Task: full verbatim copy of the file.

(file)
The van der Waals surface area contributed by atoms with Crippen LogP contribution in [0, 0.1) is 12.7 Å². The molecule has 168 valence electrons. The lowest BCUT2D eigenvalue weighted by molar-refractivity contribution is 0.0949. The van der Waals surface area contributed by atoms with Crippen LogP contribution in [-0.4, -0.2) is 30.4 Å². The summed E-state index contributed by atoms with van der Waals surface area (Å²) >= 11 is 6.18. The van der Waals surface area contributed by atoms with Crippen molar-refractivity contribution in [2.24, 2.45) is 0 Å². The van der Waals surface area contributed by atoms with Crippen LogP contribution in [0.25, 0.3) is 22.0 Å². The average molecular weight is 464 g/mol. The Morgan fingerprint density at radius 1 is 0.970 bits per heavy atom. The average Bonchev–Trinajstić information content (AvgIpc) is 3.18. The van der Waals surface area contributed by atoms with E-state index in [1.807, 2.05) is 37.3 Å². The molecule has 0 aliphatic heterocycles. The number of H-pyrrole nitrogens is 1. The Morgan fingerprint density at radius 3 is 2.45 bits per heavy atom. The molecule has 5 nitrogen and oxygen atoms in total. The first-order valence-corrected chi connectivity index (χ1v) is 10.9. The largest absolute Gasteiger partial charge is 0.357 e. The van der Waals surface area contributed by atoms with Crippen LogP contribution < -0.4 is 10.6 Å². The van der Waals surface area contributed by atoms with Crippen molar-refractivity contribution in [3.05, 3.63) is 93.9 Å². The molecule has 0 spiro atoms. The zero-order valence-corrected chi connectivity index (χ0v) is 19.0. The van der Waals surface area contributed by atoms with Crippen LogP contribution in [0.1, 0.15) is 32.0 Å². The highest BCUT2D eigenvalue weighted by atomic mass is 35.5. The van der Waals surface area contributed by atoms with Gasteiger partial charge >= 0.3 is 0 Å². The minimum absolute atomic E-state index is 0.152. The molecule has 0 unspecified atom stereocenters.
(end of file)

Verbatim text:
The van der Waals surface area contributed by atoms with Crippen LogP contribution in [0, 0.1) is 12.7 Å². The molecule has 168 valence electrons. The lowest BCUT2D eigenvalue weighted by molar-refractivity contribution is 0.0949. The van der Waals surface area contributed by atoms with Crippen LogP contribution in [-0.4, -0.2) is 30.4 Å². The summed E-state index contributed by atoms with van der Waals surface area (Å²) >= 11 is 6.18. The van der Waals surface area contributed by atoms with Crippen molar-refractivity contribution in [2.24, 2.45) is 0 Å². The van der Waals surface area contributed by atoms with Crippen LogP contribution in [0.25, 0.3) is 22.0 Å². The average molecular weight is 464 g/mol. The Morgan fingerprint density at radius 1 is 0.970 bits per heavy atom. The average Bonchev–Trinajstić information content (AvgIpc) is 3.18. The van der Waals surface area contributed by atoms with E-state index in [1.807, 2.05) is 37.3 Å². The molecule has 0 aliphatic heterocycles. The number of H-pyrrole nitrogens is 1. The Morgan fingerprint density at radius 3 is 2.45 bits per heavy atom. The molecule has 5 nitrogen and oxygen atoms in total. The first-order valence-corrected chi connectivity index (χ1v) is 10.9. The largest absolute Gasteiger partial charge is 0.357 e. The van der Waals surface area contributed by atoms with Crippen LogP contribution < -0.4 is 10.6 Å². The van der Waals surface area contributed by atoms with Crippen molar-refractivity contribution in [3.05, 3.63) is 93.9 Å². The molecule has 0 spiro atoms. The zero-order valence-corrected chi connectivity index (χ0v) is 19.0. The van der Waals surface area contributed by atoms with Crippen LogP contribution in [0.1, 0.15) is 32.0 Å². The highest BCUT2D eigenvalue weighted by atomic mass is 35.5. The van der Waals surface area contributed by atoms with Gasteiger partial charge >= 0.3 is 0 Å². The minimum absolute atomic E-state index is 0.152. The molecule has 0 unspecified atom stereocenters.